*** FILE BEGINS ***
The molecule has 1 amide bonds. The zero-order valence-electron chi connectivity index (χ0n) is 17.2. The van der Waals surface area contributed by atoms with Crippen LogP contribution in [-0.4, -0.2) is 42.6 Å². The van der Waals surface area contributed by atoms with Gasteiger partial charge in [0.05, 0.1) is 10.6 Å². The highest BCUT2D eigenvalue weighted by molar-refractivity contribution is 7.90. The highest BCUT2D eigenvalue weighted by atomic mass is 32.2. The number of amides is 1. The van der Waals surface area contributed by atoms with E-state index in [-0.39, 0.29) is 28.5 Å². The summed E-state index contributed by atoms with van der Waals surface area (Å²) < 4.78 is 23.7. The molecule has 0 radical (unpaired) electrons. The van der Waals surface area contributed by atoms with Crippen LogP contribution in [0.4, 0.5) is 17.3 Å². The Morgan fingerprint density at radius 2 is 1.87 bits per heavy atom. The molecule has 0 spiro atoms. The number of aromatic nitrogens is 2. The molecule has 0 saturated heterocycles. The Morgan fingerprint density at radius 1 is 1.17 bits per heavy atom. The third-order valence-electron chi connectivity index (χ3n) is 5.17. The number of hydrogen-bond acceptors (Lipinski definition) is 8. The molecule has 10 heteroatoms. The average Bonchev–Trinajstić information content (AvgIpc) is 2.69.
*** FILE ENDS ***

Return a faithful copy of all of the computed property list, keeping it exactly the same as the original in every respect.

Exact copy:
The molecule has 1 amide bonds. The zero-order valence-electron chi connectivity index (χ0n) is 17.2. The van der Waals surface area contributed by atoms with Crippen LogP contribution in [-0.4, -0.2) is 42.6 Å². The van der Waals surface area contributed by atoms with Gasteiger partial charge in [0.05, 0.1) is 10.6 Å². The highest BCUT2D eigenvalue weighted by molar-refractivity contribution is 7.90. The highest BCUT2D eigenvalue weighted by atomic mass is 32.2. The number of amides is 1. The van der Waals surface area contributed by atoms with E-state index in [-0.39, 0.29) is 28.5 Å². The summed E-state index contributed by atoms with van der Waals surface area (Å²) < 4.78 is 23.7. The molecule has 0 radical (unpaired) electrons. The van der Waals surface area contributed by atoms with Crippen LogP contribution in [0.4, 0.5) is 17.3 Å². The Morgan fingerprint density at radius 2 is 1.87 bits per heavy atom. The molecule has 0 spiro atoms. The number of aromatic nitrogens is 2. The molecule has 0 saturated heterocycles. The Morgan fingerprint density at radius 1 is 1.17 bits per heavy atom. The third-order valence-electron chi connectivity index (χ3n) is 5.17. The number of hydrogen-bond acceptors (Lipinski definition) is 8. The molecule has 10 heteroatoms. The average Bonchev–Trinajstić information content (AvgIpc) is 2.69.